It’s a new year and it’s the perfect time to get some artistic inspiration. We start with a great video on processing in 32-bit mode in Photoshop. We follow with an award winning, globe trekking photographer whose images reveal a strong graphic sense.
We also take a look at a Russia-based photographer who uses long-lenses to create unique images of kids and canines: yes, his photos are inspiring. Not to forget about new gear, we’ll point you to a leading publication’s picks for the best photo equipment of 2016. Lastly, we alert you to a new movie about the photojournalist’s photojournalist.
If you’re a Photoshop lover (of course, we use it too) you must have tried merging two or more files into an HDR file using Photoshop’s Merge To HDR Pro function. If you’re merging RAW files, the processing window gives you the option to select the bit depth of the resulting HDR file. If you choose “32-bit” your resulting HDR files will have a robust 32-bits per channel to assign colors to each pixel; pretty powerful.
But, you can lose functionality in 32-bit mode in many apps, including Photoshop. Just open your newly merged file in Photoshop and select Image > Mode > 32-bit. Then look at the pull-down Image > Adjustments. You’ll see that many common Photoshop tool selections are now unavailable to you including Brightness/Contrast, Curves, Vibrance and Color Balance. Wow!
Why not use 32 Float v3 to work on your HDR file in Photoshop. 32 Float uses our Beyond RGB color space so that you can adjust brightness, contrast & tone mapping parameters without affecting the color of the image. Yes, you can make your edits and be sure that your colors will remain unchanged. With 32 Float you’ll even get the full set of HDR presets and tools found in HDR Expose 3.
There are many Photographer Of The Year competitions in various locations around the globe and the TPOTY competition based in Suffolk England may not be familiar to you. However, it has been going strong since 2003 and its judges have consistently made excellent, thoughtfu winner selections.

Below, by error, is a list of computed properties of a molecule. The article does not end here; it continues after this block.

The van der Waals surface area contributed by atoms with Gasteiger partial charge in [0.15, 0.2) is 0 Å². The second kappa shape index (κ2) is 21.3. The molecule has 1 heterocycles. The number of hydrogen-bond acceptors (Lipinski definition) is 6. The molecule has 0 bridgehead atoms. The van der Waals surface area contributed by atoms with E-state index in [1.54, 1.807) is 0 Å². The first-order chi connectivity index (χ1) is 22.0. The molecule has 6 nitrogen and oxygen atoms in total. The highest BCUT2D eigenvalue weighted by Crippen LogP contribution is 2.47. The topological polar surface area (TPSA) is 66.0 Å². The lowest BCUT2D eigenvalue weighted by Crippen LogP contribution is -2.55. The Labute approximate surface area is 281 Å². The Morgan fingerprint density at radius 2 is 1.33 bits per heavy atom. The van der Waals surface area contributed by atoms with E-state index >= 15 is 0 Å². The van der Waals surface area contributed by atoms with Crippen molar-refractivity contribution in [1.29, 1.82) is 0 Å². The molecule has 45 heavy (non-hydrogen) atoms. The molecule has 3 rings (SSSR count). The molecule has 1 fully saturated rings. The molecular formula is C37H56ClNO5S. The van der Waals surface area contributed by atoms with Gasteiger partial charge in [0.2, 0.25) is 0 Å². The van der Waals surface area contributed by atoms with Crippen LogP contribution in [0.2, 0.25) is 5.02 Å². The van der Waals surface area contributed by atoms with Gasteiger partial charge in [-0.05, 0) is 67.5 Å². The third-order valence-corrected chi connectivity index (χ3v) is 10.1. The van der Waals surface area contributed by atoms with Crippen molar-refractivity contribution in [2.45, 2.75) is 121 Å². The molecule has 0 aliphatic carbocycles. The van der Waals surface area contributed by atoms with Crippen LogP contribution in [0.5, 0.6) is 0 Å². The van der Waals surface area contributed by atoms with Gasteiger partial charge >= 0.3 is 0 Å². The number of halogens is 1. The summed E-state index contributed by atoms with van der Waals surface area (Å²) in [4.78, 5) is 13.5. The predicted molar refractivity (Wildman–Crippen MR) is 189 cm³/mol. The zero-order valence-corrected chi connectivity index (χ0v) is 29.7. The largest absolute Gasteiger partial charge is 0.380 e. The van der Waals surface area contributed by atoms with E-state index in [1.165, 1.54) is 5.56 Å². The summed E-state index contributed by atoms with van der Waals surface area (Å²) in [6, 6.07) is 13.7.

We are impressed with this year’s <strong>winner Joel Santos</strong> from Portugal. Unlike many travel photographers Santos’ photos cover not only the physical landscape of the land he’s travelling but he also gets into the people and culture of an area in a way that reveals the connection between a land and its inhabitants.
Visit Santos website at joelsantos.net
Visit the TPOTY website to see if this competition is right for you.
Yes, it’s dog photography but it’s difficult to overlook the work of hugely popular photographer Andy Seliverstoff of St. Petersburg, Russia. His new book Little Kids And Their Big Dogs is just that and it’s really worth a look. No matter how jaded you may be, his deft long-lens technique and gorgeous subjects are a joy to view.
Visit Seliverstoff’s website at www.greatdane.photography
You may not know his name but, for sure, you know his photographs. Harry Benson has literally seen it all. From the Beatles to assassinations to African famines Benson seems to have always clicked his shutter at right time and in the right places. But what makes his work stand out from most other photojournalists is he “… gets the joke about life.”
Now there is a new movie on Harry Benson titled Shoot First. Check out the trailer HERE.
Lot’s of cool new gear gets purchased and gifted right about now. Maybe you’ve got cash left over after taking care of your loved ones and it’s now time to take care of yourself. Where do you start? There’s no better starting point than dpReview’s Gear Of The Year for 2016.
Even more interesting than the selected winners are the product categories; Best Prosumer Camera Drone, Best Accessory, Best Mobile/VR Product and more. Check it out HERE.